Seattle Conlang Club

  • Saluton Esperanto
  •  Klingon
  •  MiniSign
  • vahli Sektale
  • Sùlsul Simlish
  • ᑯᐃᕑ Trilangle
  •  Quenya

About us

We are the Seattle Conlang Club, originally founded in Fall 2019 as the Conlang Club at UW by like-minded fans and creators of constructed languages, or conlangs. Since then, we have had regular meetings where we create, discuss, and critique conlangs of all types. While not everyone has had formal linguistics study, we are all passionate about language and we welcome you to join us and create your own― no experience necessary!

Meeting schedule:
We meet every 2 weeks
Next meeting:
3-4 PM PT on Sunday July 21

Prospective members:
join our Discord! Discord logo

Common meeting activities

Our meetings are mostly unstructured, but we have some activities we commonly do each meeting. Feel free to suggest activities for the next meeting, or volunteer to give a lightning talk!

IPA scrabble
Our 3D printed IPA Scrabble
Club conlangs
We often work on conlangs altogether as a whole club, usually centered around a central theme or set of goals. Look at some of our previous club conlangs and see the variety of conlangs we've made!
Lightning talks
Members present a short 10-minute lightning talk about their own conlangs, cool features of real languages, or anything else club-related.
Conlang potluck
We each make up a short sentence using a pre-generated phonology, with each word glossed/annotated with its morphology and meaning. Then, we present them and try to create one language that would make all of those sentences grammatical.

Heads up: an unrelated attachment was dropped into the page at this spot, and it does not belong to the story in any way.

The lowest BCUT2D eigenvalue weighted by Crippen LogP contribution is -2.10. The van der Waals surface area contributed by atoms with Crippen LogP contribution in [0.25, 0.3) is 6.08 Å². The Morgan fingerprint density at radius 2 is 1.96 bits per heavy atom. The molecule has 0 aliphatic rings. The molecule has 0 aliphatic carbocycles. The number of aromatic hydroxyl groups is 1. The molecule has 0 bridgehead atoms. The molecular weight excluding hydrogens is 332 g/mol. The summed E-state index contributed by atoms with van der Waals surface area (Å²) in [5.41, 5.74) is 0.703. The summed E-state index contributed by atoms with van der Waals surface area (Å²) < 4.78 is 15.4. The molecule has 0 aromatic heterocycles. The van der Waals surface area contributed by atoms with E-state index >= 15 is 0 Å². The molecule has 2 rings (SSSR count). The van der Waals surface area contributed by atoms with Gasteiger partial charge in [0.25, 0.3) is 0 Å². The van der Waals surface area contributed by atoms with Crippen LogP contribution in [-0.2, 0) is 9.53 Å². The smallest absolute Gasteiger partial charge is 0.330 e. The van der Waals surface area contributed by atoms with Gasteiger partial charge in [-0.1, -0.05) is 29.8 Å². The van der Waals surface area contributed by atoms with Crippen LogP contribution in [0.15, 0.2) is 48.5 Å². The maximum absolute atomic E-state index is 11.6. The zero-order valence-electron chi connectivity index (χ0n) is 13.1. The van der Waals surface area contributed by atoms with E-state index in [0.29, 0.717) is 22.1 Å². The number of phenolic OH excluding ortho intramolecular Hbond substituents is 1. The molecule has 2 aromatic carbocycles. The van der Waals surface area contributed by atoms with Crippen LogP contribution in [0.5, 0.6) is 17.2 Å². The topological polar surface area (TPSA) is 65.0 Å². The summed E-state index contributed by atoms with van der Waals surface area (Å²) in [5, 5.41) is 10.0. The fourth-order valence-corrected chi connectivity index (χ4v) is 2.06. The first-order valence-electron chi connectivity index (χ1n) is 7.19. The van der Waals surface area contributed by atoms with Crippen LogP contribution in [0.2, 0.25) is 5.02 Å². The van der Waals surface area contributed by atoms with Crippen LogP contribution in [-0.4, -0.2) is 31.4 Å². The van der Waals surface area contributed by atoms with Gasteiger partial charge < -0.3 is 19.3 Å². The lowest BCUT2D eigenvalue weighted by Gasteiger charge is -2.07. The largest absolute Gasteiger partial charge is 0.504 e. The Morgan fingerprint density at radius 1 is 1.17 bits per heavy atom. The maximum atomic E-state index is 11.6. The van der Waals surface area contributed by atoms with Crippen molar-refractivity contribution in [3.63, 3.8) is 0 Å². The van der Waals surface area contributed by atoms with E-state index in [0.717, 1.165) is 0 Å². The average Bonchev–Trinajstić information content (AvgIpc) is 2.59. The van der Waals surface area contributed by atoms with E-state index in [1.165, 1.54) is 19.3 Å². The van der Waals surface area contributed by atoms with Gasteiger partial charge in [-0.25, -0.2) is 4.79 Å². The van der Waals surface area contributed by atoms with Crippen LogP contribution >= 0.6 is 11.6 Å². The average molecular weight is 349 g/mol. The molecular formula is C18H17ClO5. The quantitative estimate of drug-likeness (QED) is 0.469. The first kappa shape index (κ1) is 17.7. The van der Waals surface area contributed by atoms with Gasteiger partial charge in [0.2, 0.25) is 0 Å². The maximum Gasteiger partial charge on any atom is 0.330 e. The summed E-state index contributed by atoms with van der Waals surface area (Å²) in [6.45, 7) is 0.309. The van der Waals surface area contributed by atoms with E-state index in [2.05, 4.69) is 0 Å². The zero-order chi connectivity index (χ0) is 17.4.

Lingustic puzzles
We work on linguistics puzzles as a club, usually Linguistics Olympiad problems from previous years.
IPA Scrabble
Scrabble played with letters from the International Phonetic Alphabet (IPA) instead of the English alphabet. If you can convince everyone you pronounce a word a certain way, then the word is legal. Typically involves arguing about how each person pronounces words.



𓀛 Presidential 💬︎ Linguistic 𒅥 Technomancer 💻︎


Davidic Grand Chancellor


Lesser Coprime Davidic Chancellor, The


Guardian of the Digital Keep

D. D.

Pentafinger Quinaria Cinquefoil, of the Fifth Quintessential Quincunx


Worldbuilding Adjacency Contriver

Past officers


Andridic Master of Ultrahyperlimakitic Communications


Paper Procurer

Guest speakers

David J. Peterson & Dr. Jessie Sams

A picture of David J. Peterson A picture of Dr. Jessie Sams

Professional Conlangers for Game of Thrones and Motherland: Fort Salem and hosts of LangTime Studio, David J. Peterson and Dr. Jessie Sams, gave a Q&A during our club meeting on May 15, 2023!

Discussion topics included:

  • The upcoming LangTime Engine, a tool for conlangers to keep track of their vocab and grammar